The Federal Communications Commission’s new net neutrality rules ensure that Verizon won’t be able to intentionally slow down competitors’ video streaming services in the name of speeding up its own offerings. However, Verizon has shown itself to be nothing if not creative over the years and a new report from Investor’s Business Daily claims that the carrier is working on a sneaky plan to undermine net neutrality that may not even run afoul of the FCC’s regulations.

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How would Verizon accomplish this? As IBD tells it, Verizon is planning to offer its own standalone streaming service that would be like a relaunch of its infamously disastrous Redbox Instant service that it shut down last fall. The difference, the report claims, is now Verizon wants “to set itself apart by focusing its service on wireless phone users,” whereas Netflix, Hulu, Sling TV and HBO Now will be primarily used by people on their wireline Internet connections.

So what’s the problem? Well, any Verizon customers know that the carrier just loves to slap users with fat fines if they go over their monthly data allotments. Video, by its nature, is a very data-intensive application. Thus, Verizon users who watch Verizon’s new TV service over its wireless network are likely to run over their data cap limits very quickly.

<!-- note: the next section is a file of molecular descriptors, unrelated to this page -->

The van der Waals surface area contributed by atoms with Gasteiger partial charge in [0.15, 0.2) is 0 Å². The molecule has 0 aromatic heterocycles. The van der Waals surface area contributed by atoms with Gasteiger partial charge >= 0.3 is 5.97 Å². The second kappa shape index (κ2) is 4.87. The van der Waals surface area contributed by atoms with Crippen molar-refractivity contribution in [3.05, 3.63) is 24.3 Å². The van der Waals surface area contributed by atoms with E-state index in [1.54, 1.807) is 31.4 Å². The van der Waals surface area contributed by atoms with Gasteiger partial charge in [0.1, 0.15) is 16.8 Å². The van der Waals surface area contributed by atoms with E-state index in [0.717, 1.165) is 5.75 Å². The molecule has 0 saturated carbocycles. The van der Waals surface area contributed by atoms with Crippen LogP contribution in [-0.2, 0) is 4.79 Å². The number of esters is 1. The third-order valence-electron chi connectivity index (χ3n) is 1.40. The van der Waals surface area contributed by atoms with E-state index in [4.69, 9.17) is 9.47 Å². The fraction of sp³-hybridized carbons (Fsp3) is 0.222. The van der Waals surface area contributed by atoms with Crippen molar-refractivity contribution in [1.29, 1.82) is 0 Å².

Unless… Verizon decides to exempt its own service from its own data caps.

“When it launches a mobile video service, Verizon could skirt the data cap issue by exempting some or all of customer OTT usage from data caps,” writes IBD. “But it’s unclear if that tactic would run afoul of net neutrality rules.”

This is very sneaky because Verizon wouldn’t be treating rival services’ data packets any differently when they run over its network. It’s more that you’d only have a limited number of those packets you could consume before you’d get hit with overage fees, whereas you could consume Verizon’s own packets as much as you wanted without fear of running over your cap.

This would definitely be giving Verizon’s service a major competitive advantage over others but the carrier wouldn’t technically be discriminating against rivals’ packets at the network management level, which is what the FCC’s net neutrality rules govern.

IBD quotes industry analyst Craig Moffett as saying the FCC would not “be pleased” with such a “provocative” move. And with good reason: Even if Verizon’s plan doesn’t technically run afoul of the FCC’s new regulations, it absolutely would violate the spirit of the rules.

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